Insurers Backing New Oil and Gas Production

Campaign identifies biggest offenders insuring oil and gas; industry continues to exit coal. 

The global insurance industry is currently undermining efforts to meet climate targets by underwriting new oil and gas production, according to the Insure Our Future campaign’s latest research. Focusing on 30 of the world’s biggest insurers’ climate policies, ‘Insuring Our Future: The 2021 Scorecard on Insurance, Fossil Fuels and Climate Change’ was published today as part of Finance Day at COP26 in Glasgow.

Just three of the assessed insurers – French firm AXA, Italy-based Generali, and Australia’s Suncorp – have adopted policies to stop insuring the majority of all new oil and gas production projects, the campaign’s fifth annual scorecard noted.

With just 10 of the 30 assessed insurers controlling around 70% of the global oil and gas insurance market, these firms can have a direct and immediate impact if they adopt new climate policies, the report said.

AXA, Allianz, Munich Re and Zurich, despite being four founding members of the Net Zero Insurance Alliance (NZIA), currently provide more than 20% of all oil and gas insurance. This is despite the fact they have also committed to aligning their underwriting portfolios with a 1.5°C pathway.

“NZIA members have a special responsibility to lead from the front on climate – we call on them and all other insurers to match and exceed AXA’s commitment by ending support for the expansion of all fossil fuel production,” said Lucie Pinson, Executive Director of NGO Reclaim Finance.

AXA’s new policy excludes all new direct investments in listed equities and corporate bonds in developed markets for oil and gas companies. Less than 5% of 650 companies identified in NGO Urgewald’s Global Oil and Gas Exit List meet AXA’s new criteria, the insurer said. However, the new policy also allows AXA to continue insuring more than half of planned oil and gas expansion, the report noted.

US insurers, in particular, are not making as much progress as the rest of the world.

“US insurers continue to underwrite new oil and gas projects and invest in fossil fuel assets that pose a massive risk to the future of the planet, as well as to the insurance industry itself,” said Sheldon Whitehouse, US Senator for Rhode Island.

Speaking to ESG Investor at the COP26 summit’s Green Zone, Peter Bosshard, Insure Our Future’s Global Coordinator, said the limited move away from underwriting or investing in oil and gas projects was particularly disappointing given recent reports from the Intergovernmental Panel on Climate ChangeInternational Energy Agency and UN Environment Programme Finance Initiative (UNEP FI). Each of these reports has warned that a 1.5°C warming scenario depends on no new fossil fuel exploration, he said.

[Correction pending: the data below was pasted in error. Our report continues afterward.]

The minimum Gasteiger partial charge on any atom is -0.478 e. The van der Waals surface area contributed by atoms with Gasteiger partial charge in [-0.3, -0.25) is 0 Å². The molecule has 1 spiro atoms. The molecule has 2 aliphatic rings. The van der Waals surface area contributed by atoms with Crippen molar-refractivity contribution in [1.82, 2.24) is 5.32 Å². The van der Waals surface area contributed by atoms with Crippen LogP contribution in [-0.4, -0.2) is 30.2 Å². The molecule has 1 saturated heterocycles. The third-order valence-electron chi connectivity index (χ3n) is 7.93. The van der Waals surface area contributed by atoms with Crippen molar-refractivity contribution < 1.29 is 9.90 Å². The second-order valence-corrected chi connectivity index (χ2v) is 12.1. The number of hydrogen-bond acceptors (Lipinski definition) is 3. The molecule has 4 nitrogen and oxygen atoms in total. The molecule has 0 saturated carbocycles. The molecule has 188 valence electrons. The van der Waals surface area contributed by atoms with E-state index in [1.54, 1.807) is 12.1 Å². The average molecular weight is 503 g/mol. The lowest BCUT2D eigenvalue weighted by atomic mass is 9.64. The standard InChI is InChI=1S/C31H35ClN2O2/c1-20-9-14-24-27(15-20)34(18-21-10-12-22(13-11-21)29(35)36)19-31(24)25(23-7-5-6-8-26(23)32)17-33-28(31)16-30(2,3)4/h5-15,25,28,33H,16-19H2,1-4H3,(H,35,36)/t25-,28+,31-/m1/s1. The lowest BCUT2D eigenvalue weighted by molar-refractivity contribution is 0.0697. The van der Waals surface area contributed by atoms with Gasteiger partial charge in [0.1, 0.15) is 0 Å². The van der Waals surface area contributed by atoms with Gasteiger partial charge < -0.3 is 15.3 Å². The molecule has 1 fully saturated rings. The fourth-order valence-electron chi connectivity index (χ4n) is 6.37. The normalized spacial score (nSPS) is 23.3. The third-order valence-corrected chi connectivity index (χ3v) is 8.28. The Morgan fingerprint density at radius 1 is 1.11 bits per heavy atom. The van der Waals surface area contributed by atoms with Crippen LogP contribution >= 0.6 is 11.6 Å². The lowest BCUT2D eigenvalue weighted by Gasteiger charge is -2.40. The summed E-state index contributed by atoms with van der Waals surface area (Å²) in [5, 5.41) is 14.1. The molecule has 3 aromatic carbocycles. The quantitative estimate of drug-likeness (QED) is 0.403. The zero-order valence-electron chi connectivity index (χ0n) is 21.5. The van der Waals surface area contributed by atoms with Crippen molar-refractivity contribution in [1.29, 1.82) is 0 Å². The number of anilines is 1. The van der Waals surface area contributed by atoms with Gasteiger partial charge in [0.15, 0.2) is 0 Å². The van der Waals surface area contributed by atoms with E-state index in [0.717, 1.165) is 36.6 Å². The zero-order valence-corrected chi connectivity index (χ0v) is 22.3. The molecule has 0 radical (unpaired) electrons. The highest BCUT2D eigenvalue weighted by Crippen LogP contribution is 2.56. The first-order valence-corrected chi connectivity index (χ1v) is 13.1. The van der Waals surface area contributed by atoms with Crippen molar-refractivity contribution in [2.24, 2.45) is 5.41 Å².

Bosshard is calling for insurers to align themselves with the goals of the Paris Agreement now. “They can’t use engagement or research as an excuse,” he said.

Keeping coal buried

The industry’s exit from the coal sector continues at a promising pace and indicates that insurers have the power and influence to enact positive change at scale and pace, the campaign noted.

Thirty-five insurers covering 50% of global reinsurance markets have withdrawn cover from coal since 2017. As a result, alongside reduced coverage, coal companies are now also facing higher premiums. In 2021, 14 of the 30 assessed insurers have set tar sands exit policies.

While Europe currently leads the way in exiting coal, Asian insurers are starting to follow suit, the report said. For example, Japanese insurers MS&AD and Tokio Marine have committed to ending underwriting for most new coal projects. China continues to lag behind, but the Chinese government’s decision to stop building coal power plants overseas could indicate this is set to change.

Nonetheless, progress still needs to be made, as treaty reinsurance remains a “major loophole” for insurers still backing coal, Insure Our Future warned. Only Swiss Re and SCOR have published plans to phase out coal from their treaty reinsurance business, compared to firms Munich Re and Hannover Re, which have not shared the details behind their plans. Treaty reinsurance refers to insurance purchased by an insurance company that has been issued by another insurer.

“The consensus in the industry is that they can’t touch coal anymore. But they are still short of progress in terms of existing oil and gas,” Bosshard told ESG Investor.

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